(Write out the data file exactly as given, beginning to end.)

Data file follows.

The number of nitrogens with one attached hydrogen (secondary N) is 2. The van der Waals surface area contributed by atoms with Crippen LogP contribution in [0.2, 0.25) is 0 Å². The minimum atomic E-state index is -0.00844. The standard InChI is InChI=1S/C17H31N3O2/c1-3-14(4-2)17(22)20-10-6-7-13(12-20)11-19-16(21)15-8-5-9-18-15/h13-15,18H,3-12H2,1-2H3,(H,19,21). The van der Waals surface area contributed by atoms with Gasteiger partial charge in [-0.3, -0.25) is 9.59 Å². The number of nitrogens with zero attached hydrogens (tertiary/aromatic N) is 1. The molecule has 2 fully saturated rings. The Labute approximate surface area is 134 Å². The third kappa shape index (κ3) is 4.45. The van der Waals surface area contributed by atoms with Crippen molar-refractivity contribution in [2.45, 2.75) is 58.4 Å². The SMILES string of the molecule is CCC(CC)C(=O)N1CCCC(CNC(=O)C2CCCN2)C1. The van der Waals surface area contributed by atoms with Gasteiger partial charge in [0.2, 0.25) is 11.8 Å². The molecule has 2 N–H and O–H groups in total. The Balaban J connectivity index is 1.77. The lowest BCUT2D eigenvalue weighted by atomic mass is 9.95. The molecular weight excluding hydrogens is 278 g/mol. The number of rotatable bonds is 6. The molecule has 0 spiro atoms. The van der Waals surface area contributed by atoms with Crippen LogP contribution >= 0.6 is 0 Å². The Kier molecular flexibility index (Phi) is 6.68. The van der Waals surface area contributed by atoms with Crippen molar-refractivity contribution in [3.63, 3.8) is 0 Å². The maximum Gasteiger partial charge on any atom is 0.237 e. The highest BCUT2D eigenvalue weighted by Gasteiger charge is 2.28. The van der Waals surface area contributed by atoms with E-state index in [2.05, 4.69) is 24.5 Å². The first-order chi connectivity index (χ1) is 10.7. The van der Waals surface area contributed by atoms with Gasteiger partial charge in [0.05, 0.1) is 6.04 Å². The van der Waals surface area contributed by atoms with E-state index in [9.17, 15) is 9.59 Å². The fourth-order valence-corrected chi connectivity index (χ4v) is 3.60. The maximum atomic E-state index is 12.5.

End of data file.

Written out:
The number of nitrogens with one attached hydrogen (secondary N) is 2. The van der Waals surface area contributed by atoms with Crippen LogP contribution in [0.2, 0.25) is 0 Å². The minimum atomic E-state index is -0.00844. The standard InChI is InChI=1S/C17H31N3O2/c1-3-14(4-2)17(22)20-10-6-7-13(12-20)11-19-16(21)15-8-5-9-18-15/h13-15,18H,3-12H2,1-2H3,(H,19,21). The van der Waals surface area contributed by atoms with Gasteiger partial charge in [-0.3, -0.25) is 9.59 Å². The number of nitrogens with zero attached hydrogens (tertiary/aromatic N) is 1. The molecule has 2 fully saturated rings. The Labute approximate surface area is 134 Å². The third kappa shape index (κ3) is 4.45. The van der Waals surface area contributed by atoms with Crippen molar-refractivity contribution in [2.45, 2.75) is 58.4 Å². The SMILES string of the molecule is CCC(CC)C(=O)N1CCCC(CNC(=O)C2CCCN2)C1. The van der Waals surface area contributed by atoms with Gasteiger partial charge in [0.2, 0.25) is 11.8 Å². The molecule has 2 N–H and O–H groups in total. The Balaban J connectivity index is 1.77. The lowest BCUT2D eigenvalue weighted by atomic mass is 9.95. The molecular weight excluding hydrogens is 278 g/mol. The number of rotatable bonds is 6. The molecule has 0 spiro atoms. The van der Waals surface area contributed by atoms with Crippen LogP contribution >= 0.6 is 0 Å². The Kier molecular flexibility index (Phi) is 6.68. The van der Waals surface area contributed by atoms with Crippen molar-refractivity contribution in [3.63, 3.8) is 0 Å². The maximum Gasteiger partial charge on any atom is 0.237 e. The highest BCUT2D eigenvalue weighted by Gasteiger charge is 2.28. The van der Waals surface area contributed by atoms with E-state index in [2.05, 4.69) is 24.5 Å². The first-order chi connectivity index (χ1) is 10.7. The van der Waals surface area contributed by atoms with Gasteiger partial charge in [0.05, 0.1) is 6.04 Å². The van der Waals surface area contributed by atoms with E-state index in [9.17, 15) is 9.59 Å². The fourth-order valence-corrected chi connectivity index (χ4v) is 3.60. The maximum atomic E-state index is 12.5.